The organisation reported gains of 188% in the sector for the first six months of the year when compared to the same period in 2011, according to BBC News.
Sales of children's e-books rose by 171%, while non-fiction titles increased by 128%. Physical book purchases saw a year-on-year decline of 0.4%, but combined sales of digital and print titles were up by 6.1%.
"Certainly the strong e-book growth has taken the tarnish off the otherwise tricky market," said Philip Jones, editor of The Bookseller.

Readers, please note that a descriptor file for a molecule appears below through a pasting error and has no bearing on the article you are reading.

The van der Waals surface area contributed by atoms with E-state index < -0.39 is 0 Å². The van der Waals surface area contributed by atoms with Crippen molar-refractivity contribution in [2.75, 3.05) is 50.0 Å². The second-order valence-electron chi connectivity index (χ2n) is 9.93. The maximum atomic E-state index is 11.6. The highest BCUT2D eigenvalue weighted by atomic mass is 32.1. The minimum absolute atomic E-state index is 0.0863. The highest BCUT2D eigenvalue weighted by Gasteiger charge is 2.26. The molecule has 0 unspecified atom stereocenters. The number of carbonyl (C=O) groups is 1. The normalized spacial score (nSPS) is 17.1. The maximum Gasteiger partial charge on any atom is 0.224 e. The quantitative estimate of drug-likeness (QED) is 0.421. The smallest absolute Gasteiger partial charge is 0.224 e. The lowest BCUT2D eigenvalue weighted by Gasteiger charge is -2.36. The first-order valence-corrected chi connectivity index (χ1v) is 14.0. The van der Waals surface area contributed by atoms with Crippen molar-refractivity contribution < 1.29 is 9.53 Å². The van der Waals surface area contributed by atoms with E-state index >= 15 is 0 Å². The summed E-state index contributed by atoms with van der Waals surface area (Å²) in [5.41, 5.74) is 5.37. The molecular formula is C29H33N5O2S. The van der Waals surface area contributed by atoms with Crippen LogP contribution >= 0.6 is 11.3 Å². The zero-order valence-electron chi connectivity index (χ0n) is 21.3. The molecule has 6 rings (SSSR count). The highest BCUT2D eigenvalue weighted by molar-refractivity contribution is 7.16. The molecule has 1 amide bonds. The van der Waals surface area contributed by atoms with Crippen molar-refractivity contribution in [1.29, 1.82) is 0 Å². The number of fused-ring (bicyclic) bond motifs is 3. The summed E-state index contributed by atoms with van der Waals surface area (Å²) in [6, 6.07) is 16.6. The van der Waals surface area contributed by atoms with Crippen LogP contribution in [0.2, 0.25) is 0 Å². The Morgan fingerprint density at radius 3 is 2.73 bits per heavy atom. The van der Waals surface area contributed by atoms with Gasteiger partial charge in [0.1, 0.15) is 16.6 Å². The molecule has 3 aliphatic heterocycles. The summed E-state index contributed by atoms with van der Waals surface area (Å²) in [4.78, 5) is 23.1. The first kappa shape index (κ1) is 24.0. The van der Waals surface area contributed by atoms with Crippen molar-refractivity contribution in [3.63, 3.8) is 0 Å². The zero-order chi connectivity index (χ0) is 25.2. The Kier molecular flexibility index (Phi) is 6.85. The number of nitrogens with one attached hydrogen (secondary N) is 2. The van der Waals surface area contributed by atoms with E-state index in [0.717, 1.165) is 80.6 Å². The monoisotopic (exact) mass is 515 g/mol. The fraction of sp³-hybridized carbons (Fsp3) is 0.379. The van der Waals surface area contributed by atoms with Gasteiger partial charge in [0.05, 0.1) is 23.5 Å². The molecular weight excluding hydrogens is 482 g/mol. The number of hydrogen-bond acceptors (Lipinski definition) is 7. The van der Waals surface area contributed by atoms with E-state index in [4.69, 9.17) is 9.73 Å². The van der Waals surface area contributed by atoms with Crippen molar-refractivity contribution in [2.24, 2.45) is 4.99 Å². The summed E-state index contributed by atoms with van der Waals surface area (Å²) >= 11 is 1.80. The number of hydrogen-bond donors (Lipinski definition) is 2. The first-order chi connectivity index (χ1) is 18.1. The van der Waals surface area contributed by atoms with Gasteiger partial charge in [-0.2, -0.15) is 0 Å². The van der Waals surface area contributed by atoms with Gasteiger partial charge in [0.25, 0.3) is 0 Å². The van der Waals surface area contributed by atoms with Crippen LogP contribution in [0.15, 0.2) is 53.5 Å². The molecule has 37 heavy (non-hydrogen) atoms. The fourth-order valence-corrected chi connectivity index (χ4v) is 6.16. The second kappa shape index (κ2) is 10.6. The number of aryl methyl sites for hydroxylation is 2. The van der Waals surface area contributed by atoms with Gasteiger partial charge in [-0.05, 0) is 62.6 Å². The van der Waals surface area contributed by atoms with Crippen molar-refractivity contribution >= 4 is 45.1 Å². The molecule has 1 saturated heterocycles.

"It is good news that the market is transitioning and making money from that, but it is moving to a trickier situation where there are fewer booksellers."
Combined sales of physical and digital books helped the market rake in revenue of £1.1 billion for the first half of the year, but Jones expressed concerns about the uncertainty of a business in transition.
"There's a good deal of uncertainty about what will happen on Boxing Day 2012 when a few million people open up their tablet and think, 'What am I going to buy on it?'"
Amazon's Kindle Fire HD, announced earlier this month, is expected to have a significant impact on the e-book market when it starts shipping in October.